Some supporters of Israel debate whether to attribute this outrageous behavior to anti-Israel sentiment or outright anti-Semitism. Others have chosen to focus on the positive accomplishments of the Jewish state that benefit the entire world. Israel 21c and NoCamels.com, for example, are nonprofit groups that provide news about the country’s advances in technology, health, environment, travel and culture. But who cares?
Jewish organizations here have spent years and significant funds to find out what Americans think about Israel, and what to do to improve perceptions of the country. A recent major study that has not been made public found that most Americans know little about Israel and care less. About 22 percent strongly support the Jewish state, about 8 percent are hard-core critics, leaving about 70 percent in the middle, vulnerable to anti-Israel propaganda, and the target of pro-Israel efforts. Supporters of Israel tend to be older, white and conservative politically, the study found. Reaching young liberals, particularly among minorities, is an uphill struggle.
To help meet that challenge Gerry Ostrov, a successful advertising exec for many years at Johnson and Johnson, was recruited by Malcolm Hoenlein, executive vice president of the Conference of Presidents of Major American Jewish Organizations. Ostrov, whose work for reThink Israel is pro bono, was chairman and CEO of Bausch & Lomb, and he believes that the tools needed to promote Israel are not unlike those used to promote contact lenses. “You engage the consumer from the heart, not the head,” he told me during a recent interview.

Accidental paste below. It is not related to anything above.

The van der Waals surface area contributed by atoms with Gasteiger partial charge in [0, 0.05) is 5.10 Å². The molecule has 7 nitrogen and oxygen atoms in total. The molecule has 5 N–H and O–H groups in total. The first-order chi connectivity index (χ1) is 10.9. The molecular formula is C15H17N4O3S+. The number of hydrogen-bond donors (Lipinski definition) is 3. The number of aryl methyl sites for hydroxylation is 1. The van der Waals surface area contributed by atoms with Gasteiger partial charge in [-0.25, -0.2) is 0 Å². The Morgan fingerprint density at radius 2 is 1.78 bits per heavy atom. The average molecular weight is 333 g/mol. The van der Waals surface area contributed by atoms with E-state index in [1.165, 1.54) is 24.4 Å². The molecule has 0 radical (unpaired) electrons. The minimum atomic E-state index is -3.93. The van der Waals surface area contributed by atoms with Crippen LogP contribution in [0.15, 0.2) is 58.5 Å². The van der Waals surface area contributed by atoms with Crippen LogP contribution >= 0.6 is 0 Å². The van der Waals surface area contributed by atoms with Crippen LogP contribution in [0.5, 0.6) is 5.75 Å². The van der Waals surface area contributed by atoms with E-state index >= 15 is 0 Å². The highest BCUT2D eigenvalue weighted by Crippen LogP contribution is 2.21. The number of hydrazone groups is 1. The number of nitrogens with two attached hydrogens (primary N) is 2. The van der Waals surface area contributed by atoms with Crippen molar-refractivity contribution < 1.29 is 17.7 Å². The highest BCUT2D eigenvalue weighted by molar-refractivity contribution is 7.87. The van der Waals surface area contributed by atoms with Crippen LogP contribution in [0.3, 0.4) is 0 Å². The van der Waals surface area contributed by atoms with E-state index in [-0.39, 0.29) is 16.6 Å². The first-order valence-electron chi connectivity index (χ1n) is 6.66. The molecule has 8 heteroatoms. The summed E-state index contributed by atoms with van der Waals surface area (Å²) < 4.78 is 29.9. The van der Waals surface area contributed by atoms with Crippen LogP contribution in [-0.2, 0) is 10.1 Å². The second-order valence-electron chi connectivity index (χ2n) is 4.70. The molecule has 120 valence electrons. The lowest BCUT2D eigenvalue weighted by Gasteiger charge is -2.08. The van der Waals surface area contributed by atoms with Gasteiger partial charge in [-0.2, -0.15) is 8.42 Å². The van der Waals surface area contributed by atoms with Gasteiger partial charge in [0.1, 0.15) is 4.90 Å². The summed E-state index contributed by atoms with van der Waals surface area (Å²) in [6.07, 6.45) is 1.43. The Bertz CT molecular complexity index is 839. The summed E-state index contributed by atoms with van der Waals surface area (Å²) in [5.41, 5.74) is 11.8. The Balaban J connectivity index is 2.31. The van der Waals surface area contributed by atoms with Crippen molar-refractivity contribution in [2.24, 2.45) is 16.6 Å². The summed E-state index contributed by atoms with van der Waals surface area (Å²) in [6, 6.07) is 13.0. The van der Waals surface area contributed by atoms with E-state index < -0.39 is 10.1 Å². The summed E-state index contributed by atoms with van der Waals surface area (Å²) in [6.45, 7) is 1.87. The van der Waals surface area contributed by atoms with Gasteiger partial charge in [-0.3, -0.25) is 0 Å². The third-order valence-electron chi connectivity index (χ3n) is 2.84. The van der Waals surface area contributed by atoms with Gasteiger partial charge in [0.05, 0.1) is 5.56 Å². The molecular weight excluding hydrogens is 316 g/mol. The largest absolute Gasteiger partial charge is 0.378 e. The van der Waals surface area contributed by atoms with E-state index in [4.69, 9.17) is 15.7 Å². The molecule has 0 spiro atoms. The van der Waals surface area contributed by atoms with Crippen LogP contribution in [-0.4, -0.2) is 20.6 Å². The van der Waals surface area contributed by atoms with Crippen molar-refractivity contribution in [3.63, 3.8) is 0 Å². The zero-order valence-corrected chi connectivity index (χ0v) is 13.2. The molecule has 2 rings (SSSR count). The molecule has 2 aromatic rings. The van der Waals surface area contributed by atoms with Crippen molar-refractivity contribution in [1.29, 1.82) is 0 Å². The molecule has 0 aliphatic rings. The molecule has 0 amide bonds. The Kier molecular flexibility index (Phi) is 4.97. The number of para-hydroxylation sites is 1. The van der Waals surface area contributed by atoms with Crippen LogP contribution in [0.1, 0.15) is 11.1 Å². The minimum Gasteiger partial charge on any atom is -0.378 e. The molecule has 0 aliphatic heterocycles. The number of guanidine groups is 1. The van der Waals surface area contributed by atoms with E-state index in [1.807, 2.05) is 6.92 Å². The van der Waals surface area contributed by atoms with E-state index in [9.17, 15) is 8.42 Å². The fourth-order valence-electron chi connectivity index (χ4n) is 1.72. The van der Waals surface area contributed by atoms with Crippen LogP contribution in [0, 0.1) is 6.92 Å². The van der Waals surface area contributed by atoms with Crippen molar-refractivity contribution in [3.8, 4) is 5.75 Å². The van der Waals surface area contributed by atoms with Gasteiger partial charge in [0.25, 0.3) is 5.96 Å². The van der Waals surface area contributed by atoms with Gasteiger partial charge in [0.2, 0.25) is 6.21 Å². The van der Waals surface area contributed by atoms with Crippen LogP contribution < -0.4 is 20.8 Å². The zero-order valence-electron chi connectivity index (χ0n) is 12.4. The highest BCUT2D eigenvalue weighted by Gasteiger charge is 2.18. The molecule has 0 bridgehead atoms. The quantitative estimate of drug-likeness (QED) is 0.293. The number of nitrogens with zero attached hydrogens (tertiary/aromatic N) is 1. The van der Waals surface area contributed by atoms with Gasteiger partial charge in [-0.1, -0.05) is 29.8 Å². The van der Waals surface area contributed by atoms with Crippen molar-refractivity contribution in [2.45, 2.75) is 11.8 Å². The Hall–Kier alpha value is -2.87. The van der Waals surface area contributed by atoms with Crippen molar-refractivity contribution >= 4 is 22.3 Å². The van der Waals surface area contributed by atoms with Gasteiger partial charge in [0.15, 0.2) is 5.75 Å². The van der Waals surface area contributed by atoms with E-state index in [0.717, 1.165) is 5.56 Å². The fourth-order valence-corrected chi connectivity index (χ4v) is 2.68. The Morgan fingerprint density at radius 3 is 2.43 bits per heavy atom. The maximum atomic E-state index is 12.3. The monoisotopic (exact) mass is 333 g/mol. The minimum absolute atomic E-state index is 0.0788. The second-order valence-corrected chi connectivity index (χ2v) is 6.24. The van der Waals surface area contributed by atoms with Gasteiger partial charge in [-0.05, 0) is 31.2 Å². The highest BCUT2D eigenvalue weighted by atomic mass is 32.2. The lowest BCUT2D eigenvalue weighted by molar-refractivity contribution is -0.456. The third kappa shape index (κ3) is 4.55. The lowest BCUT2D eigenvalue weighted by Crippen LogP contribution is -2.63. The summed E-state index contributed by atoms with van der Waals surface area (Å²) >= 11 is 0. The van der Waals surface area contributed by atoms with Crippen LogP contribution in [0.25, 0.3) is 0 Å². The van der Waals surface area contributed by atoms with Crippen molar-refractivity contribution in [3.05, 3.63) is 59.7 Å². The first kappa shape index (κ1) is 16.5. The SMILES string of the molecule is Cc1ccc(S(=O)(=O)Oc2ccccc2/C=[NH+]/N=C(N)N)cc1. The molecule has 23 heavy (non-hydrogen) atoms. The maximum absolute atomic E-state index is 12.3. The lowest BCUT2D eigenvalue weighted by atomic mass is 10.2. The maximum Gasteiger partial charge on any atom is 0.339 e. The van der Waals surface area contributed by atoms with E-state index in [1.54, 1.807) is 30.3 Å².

The key to success is to find relevant information, surprise people with it, and in that way engage them, said Ostrov, who has put together a team for the independent nonprofit that is made up of a few top ad specialists and consultants, and about three dozen donors, including Las Vegas businessman and hawkish pro-Israel philanthropist Sheldon Adelson.
Their initial objective is to reach 20 million young Americans over the next 16 months, largely through social media like Facebook, Instagram and Twitter. The goal “is to make sure Americans know Israel, because to know Israel is to love Israel,” Ostrov says.